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His youthful dynamism has struck a chord amongst Israelis, most of whom no longer believe in the possibility of a Palestinian deal, and has eroded Netanyahu’s support base.
The Likud has also shifted further right in recent months, with hardline candidates who reject the so-called two-state solution, dominating the top of the party list.
Surveys suggest Bennett may take up to 14 seats, many at the expense of Likud-Beitenu, which was projected to win 32 in the last round of opinion polls published on Friday – 10 less than the two parties won in 2009 when they ran separate lists.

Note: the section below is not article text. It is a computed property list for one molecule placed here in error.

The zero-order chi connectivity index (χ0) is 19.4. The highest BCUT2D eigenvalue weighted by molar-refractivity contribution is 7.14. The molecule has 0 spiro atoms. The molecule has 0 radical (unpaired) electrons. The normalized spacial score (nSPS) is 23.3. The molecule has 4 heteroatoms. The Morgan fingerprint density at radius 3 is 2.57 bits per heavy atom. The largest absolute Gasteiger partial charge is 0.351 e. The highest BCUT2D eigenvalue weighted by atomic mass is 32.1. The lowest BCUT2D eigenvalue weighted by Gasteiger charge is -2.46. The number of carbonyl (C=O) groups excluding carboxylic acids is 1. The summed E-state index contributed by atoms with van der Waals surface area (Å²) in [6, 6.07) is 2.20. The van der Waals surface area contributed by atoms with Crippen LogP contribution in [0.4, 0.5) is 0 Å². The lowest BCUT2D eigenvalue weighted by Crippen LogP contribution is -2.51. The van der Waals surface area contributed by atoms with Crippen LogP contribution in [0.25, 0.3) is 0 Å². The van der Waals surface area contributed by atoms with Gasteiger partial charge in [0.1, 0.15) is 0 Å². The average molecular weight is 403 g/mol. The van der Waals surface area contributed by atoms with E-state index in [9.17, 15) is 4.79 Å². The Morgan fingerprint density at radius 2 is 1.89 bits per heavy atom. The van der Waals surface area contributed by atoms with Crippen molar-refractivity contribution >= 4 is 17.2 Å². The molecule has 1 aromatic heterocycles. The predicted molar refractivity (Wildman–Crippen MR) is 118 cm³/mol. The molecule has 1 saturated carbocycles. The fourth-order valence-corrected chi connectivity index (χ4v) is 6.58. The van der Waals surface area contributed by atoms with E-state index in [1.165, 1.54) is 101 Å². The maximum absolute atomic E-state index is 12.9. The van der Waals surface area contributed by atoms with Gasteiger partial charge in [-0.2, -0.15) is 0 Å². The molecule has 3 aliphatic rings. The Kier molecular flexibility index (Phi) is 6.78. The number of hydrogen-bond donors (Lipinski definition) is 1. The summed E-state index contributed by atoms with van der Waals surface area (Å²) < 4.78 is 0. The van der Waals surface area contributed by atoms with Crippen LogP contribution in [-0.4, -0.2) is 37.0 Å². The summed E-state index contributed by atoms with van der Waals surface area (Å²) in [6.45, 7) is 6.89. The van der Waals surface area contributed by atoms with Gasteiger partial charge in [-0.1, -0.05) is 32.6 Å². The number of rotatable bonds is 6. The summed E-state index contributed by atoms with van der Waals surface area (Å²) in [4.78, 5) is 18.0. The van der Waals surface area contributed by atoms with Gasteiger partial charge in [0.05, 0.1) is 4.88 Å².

Acknowledging the threat, Netanyahu’s son Yair urged young Israelis not to abandon the old, established Likud.
“Even if there are more trendy parties, there is one party that has a proven record,” he said on Tuesday.
Amongst the new parties standing for the first time in an election were Yesh Atid (There is a Future), a centrist group led by former television host Yair Lapid, seen winning 13 seats.
“All our lives we voted Likud, but today we voted for Lapid because we want a different coalition,” said Ahuva Heled, 55, a retired teacher voting with her husband north of Tel Aviv.
Lapid has not ruled out joining a Netanyahu cabinet, but is pushing hard for ultra-Orthodox Jews to do military service – a demand fiercely rejected by some allies of the prime minister.
Israel’s main opposition party, Labour, which is seen capturing up to 17 seats, has already ruled out a repeat of 2009, when it initially hooked up with Netanyahu, promising to promote peace negotiations with the Palestinians.